Company Profile: Organic Sativa

Cultivation: 3.5ha in Antioquia Licenses Obtained: Production, Export, National use Licenses Under Approval: Cultivation, Seeds HQ: Medellín

In his 16 years working an orthopedist in Medellín, Pablo Mena frequently came across patients using marijuana for medicinal purposes, rubbing their aching joints with a mixture of cannabis and alcohol. “It’s a traditional medicine here, people frequently ask if they can apply marijuana and alcohol to ease pain and I usually agree because I have seen the benefits over the years” he told CCI. When the government opened the door to medicinal marijuana cultivation in Colombia, Mena was one of the first to apply.

In January 2016 he began the process, working with agricultural engineers to find a suitable project. However, a delayed insurance policy meant his firm, Organic Sativa, missed the first draft of licenses and highlighted the importance of working in parallel to ensure all licenses and paperwork are in line. After a year navigating Colombia’s bureaucracy, the firm was awarded licenses to produce medicinal marijuana products and to export.

The firm has applied for a production allocation of over 3000 kilograms of extracts, which would require many more tons in raw materials. “In my view the production license needs to come before cultivation,” says Mena. “You see many companies with cultivation licenses who have yet to start growing because there aren’t enough firms with manufacturing quotas approved. Once our seed license is approved and our quotas awarded, we will move quickly to attain the cultivation license.” Organic Sativa already has a 3.5ha plot, complete with environmental permits and approved security procedures ready to seed when the time comes.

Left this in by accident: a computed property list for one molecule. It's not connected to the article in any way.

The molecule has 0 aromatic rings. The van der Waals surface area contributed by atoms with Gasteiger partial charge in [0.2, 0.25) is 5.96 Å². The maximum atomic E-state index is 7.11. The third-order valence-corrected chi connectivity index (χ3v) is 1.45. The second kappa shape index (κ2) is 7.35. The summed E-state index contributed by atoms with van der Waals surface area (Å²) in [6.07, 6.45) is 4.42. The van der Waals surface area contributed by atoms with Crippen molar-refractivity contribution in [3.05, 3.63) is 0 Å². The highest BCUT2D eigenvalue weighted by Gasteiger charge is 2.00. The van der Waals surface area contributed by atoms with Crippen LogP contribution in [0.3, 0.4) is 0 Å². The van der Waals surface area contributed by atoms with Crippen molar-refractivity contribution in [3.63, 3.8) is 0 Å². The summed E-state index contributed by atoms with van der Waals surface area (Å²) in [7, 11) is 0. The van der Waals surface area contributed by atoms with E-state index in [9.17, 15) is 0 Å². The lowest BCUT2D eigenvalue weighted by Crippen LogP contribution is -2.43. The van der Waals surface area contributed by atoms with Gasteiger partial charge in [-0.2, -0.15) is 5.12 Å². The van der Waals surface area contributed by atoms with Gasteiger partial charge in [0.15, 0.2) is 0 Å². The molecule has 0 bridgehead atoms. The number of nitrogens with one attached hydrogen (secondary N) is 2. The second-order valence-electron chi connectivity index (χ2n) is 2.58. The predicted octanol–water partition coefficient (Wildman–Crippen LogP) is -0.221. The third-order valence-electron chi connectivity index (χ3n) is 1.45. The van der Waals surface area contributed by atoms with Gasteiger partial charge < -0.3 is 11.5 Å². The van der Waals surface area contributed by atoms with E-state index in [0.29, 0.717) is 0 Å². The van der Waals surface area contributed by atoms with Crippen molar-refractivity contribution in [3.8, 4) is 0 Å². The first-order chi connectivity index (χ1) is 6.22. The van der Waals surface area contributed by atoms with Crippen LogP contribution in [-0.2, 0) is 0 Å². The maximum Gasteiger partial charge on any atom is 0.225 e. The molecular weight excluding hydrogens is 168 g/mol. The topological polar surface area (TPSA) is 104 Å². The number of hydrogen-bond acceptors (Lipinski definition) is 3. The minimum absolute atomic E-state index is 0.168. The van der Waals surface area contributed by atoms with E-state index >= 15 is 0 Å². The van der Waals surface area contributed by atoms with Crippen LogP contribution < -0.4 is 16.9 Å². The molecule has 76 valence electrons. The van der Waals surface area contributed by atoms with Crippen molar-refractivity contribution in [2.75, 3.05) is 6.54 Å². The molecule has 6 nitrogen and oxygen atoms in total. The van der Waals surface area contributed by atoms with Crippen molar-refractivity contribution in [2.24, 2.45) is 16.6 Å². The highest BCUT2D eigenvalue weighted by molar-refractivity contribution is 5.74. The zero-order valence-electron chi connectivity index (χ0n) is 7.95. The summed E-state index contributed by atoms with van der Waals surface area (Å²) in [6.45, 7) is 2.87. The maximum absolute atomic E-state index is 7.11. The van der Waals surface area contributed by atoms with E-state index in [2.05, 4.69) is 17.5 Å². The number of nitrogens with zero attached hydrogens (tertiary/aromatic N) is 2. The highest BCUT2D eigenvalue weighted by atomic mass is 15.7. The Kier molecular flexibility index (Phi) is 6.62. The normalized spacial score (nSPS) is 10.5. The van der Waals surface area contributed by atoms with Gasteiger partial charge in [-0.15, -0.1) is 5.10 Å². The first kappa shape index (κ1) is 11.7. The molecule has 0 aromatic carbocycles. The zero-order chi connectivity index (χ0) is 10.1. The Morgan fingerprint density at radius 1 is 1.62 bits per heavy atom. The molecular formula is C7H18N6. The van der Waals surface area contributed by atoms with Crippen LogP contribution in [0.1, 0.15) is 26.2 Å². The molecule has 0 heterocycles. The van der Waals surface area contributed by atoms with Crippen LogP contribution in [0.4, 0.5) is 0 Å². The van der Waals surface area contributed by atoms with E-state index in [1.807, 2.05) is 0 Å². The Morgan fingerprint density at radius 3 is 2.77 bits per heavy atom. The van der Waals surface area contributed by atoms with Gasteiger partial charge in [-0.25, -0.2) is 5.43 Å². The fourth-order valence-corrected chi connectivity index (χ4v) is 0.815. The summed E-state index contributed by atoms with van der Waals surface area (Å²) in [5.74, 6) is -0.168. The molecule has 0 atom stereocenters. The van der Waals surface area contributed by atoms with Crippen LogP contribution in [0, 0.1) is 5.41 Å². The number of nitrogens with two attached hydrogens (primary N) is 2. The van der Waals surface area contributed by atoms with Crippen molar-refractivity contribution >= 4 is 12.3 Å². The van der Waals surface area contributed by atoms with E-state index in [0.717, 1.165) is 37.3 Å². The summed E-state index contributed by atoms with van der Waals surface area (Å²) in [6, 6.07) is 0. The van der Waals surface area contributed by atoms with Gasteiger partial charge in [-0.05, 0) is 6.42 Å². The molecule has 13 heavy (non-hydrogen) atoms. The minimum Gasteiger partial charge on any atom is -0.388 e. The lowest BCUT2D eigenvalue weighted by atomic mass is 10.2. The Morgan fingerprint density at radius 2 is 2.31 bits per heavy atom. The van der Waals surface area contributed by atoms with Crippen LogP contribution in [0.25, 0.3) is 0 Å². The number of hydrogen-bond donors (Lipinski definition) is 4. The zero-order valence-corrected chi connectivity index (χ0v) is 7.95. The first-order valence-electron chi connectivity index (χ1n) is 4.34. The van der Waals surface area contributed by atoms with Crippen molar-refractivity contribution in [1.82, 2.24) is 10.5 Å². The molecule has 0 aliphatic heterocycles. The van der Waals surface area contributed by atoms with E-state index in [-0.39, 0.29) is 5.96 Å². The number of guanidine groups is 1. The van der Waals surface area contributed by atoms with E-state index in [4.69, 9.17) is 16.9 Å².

The next step for the firm could be to request a license for scientific research, seeing as guidelines from the Ministry of Justice imply a requirement of local doctors for the research and development of new medicinal marijuana products. Mena estimates the first stage of the project will require investment of $5m. Although Canadian firms have been on the acquisition trail in Colombia, looking to use the country as a source of cheap production, Mena believes the Latin country should seek to develop as many value-added products and ancillary services domestically.

“We’re going to invest in the best greenhouse, but the most exciting part is the laboratory,” he says. “We want to export prime materials for foreign companies to create their own products but we’re also going to develop products and medicines with a high processing value. I think “made in Colombia” medicinal products are a great way to add value for our country.”